And don't be afraid to send an email or make a comment! Feedback for a blogging artist is all that and a bag of chips.

- - - - - - - -

Original artwork on The Flying Trilobite Copyright to Glendon Mellow under Creative Commons Licence.

Flying Trilobite Gallery
### Flying Trilobite Reproduction Shop ###

Flying & Asthma

The Flying Trilobite already receives a lot of pageviews due to a steady stream of people searching about being an asthmatic and flying (in an airplane, I presume). I thought it may be somewhat useful for me to therefore pen a post on the subject. The reason so many asthma-sufferers find this blog, I believe is because of the post I did of a drawing called, Asthma Incubus back in May of 2007.

If you are reading this blog for the first time, then welcome! Drop in for the asthma, stay for some paintings inspired by the awe of modern science. I am an artist living in Toronto, Ontario, Canada. Please don't be frightened by the atheism. With atheism comes a healthy dose of skepticism, which you will need if you are suffering from asthma and don't know where to turn next. And anyway, the way I see it, when it comes to asthma relief, it just means instead of thanking god(s), I thank the fine scientists, pharmacists and chemists that have helped save more lives than prayer ever has.

Without skepticism someone may try to wave their hands over you or ask you to carry a small doll to cure your asthma, and while both could be entertaining, you and I both know it's hard to laugh when your lungs feel like they weigh 200 pounds and are made out of bags of rusty harmonicas.

So to begin: a caveat, a warning, a caution. I am an artist, not a medical respirologist. If you are looking for relief from your wheezy lungs, I strongly, mightily urge you to seek out a "Western" medically-trained respirologist and asthma clinic that keeps up on the latest advances in drugs to ease your lungs back into contributing members of your chest cavity. All I will share in this blog are anecdotes, individual stories about asthma, which is not how you should make a diagnosis! Medicines and remedies using double-blind, empirical and statistical trials are the ones to trust. Your respirologist will know which ones. I would also suggest checking out The Asthma Society of Canada for some up-to-date "'evidence-based', market-tested, " information on a regular basis.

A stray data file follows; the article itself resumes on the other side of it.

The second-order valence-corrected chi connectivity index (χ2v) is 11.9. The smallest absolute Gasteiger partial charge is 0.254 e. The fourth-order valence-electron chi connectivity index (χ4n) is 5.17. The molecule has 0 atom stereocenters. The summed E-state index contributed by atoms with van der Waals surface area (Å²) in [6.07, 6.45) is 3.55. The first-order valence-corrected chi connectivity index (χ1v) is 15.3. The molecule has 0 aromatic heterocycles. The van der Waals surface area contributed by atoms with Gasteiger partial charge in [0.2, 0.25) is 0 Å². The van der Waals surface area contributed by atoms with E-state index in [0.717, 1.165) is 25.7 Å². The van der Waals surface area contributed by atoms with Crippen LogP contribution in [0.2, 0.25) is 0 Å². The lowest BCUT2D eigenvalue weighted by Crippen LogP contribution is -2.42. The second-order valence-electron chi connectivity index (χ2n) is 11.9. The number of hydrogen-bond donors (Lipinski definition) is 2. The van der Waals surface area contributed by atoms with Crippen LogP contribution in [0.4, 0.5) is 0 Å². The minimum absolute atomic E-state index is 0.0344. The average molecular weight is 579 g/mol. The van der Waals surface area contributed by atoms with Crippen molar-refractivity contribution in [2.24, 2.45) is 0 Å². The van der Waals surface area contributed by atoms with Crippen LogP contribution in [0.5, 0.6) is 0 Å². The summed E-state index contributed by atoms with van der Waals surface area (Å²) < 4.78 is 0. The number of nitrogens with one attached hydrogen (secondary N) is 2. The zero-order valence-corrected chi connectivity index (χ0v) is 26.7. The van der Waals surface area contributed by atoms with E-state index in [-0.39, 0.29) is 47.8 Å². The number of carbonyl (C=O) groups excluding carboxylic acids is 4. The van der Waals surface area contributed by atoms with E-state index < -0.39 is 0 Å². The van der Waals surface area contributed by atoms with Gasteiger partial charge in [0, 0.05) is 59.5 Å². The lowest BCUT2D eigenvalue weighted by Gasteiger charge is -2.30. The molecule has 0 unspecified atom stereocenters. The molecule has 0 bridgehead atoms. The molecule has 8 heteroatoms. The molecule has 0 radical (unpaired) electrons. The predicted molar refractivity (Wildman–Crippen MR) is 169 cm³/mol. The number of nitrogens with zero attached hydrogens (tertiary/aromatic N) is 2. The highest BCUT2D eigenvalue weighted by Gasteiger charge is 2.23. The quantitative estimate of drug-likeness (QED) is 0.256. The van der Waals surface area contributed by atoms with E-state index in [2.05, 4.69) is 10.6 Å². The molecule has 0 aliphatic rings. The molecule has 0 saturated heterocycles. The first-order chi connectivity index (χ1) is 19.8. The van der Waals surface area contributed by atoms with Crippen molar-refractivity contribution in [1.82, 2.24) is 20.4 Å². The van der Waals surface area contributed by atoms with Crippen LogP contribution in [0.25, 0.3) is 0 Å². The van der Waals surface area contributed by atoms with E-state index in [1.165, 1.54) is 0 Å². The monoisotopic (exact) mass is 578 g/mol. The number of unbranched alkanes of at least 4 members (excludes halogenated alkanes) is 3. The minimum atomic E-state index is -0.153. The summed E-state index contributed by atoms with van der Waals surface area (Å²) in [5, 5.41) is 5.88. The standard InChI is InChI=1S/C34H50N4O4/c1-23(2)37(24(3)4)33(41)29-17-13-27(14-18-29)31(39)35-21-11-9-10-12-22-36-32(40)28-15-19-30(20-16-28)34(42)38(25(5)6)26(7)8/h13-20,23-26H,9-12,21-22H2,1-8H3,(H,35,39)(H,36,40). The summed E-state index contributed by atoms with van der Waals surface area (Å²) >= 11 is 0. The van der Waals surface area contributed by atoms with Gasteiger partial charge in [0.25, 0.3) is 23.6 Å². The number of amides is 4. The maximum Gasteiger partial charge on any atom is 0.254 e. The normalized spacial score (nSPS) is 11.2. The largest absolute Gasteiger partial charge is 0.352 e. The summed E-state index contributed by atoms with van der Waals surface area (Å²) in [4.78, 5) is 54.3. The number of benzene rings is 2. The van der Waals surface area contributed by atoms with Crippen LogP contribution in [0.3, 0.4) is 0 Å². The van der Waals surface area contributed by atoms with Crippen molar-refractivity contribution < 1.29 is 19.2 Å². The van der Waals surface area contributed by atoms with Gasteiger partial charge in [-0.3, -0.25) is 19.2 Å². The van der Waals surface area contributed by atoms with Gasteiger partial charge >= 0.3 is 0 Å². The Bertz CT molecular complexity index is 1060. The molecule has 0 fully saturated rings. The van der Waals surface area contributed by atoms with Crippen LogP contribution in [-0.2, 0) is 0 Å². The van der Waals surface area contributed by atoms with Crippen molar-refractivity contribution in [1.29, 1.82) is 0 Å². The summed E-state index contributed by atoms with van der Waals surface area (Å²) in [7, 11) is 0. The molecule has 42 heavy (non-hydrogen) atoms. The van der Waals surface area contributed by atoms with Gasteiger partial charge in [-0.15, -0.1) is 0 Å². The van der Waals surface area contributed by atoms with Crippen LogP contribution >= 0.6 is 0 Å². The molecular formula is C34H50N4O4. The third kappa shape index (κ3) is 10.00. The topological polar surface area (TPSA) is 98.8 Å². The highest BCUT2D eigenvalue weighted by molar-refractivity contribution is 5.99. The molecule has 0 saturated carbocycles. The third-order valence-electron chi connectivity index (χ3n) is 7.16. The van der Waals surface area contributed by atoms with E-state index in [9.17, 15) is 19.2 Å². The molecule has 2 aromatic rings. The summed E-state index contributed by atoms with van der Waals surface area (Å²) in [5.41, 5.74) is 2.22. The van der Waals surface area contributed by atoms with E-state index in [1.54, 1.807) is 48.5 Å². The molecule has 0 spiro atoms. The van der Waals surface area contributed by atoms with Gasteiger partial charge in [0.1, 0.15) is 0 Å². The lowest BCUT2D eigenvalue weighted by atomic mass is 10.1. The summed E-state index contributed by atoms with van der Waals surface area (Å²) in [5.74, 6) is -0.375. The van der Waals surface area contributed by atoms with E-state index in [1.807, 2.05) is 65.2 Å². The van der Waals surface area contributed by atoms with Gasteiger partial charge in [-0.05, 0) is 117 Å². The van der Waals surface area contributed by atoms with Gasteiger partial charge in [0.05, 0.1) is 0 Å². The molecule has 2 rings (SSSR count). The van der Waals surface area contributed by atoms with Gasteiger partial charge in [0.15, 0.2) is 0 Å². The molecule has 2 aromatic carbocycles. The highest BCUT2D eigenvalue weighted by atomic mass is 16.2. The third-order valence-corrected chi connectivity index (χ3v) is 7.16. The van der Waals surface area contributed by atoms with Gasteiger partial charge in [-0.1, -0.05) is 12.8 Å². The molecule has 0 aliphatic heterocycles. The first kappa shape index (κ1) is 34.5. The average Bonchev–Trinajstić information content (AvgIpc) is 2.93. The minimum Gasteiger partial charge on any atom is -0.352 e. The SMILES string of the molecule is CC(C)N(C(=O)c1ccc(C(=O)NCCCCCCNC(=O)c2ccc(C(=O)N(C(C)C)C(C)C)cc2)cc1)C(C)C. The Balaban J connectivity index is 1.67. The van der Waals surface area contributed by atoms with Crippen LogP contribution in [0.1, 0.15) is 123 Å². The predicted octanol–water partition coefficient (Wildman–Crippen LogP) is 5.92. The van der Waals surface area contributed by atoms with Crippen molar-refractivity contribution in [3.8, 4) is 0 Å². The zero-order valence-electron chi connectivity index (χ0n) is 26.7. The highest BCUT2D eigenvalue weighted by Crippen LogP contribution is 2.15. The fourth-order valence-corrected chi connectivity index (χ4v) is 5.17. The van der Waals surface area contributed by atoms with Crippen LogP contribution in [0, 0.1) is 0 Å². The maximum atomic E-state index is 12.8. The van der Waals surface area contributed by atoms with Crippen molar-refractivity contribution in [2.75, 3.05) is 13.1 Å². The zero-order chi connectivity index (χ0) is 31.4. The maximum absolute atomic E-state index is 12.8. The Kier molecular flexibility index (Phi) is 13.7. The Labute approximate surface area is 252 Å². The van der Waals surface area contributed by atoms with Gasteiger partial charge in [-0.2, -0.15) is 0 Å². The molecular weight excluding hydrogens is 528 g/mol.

Also to begin: some reassurance. I am a skeptic, and I will not try to sell you on the idea of water-pills, drinking urine, homeopathy, acupuncture, taking something just because it is "all-natural", or rearranging mythical chakras. If people seriously think they are helping you with this advice, I would strongly advise you to laugh, ask them to explain further, laugh some more, and do nothing they tell you to treat your asthma. If you are unsure of whether something someone suggests is pure nonsense or not, look for information that has piles of trustworthy studies behind it. To get you started, check out The Skeptic's Dictionary, particularly under "Alternative Medicine".

Oh, and get your children vaccinated too. It doesn't cause asthma, and will save their lives.

So, flying with asthma.

I have flown a number of times in my life so far, probably about 8 trips there and back again. As I said, I live in Toronto, and I have flown as far away as Aruba and Calgary, some 6 or 7 hours at a stretch. I have taken numerous shorter flights from Toronto to Montreal on a variety of airlines; Air Canada, Westjet and Porter, small planes and large ones.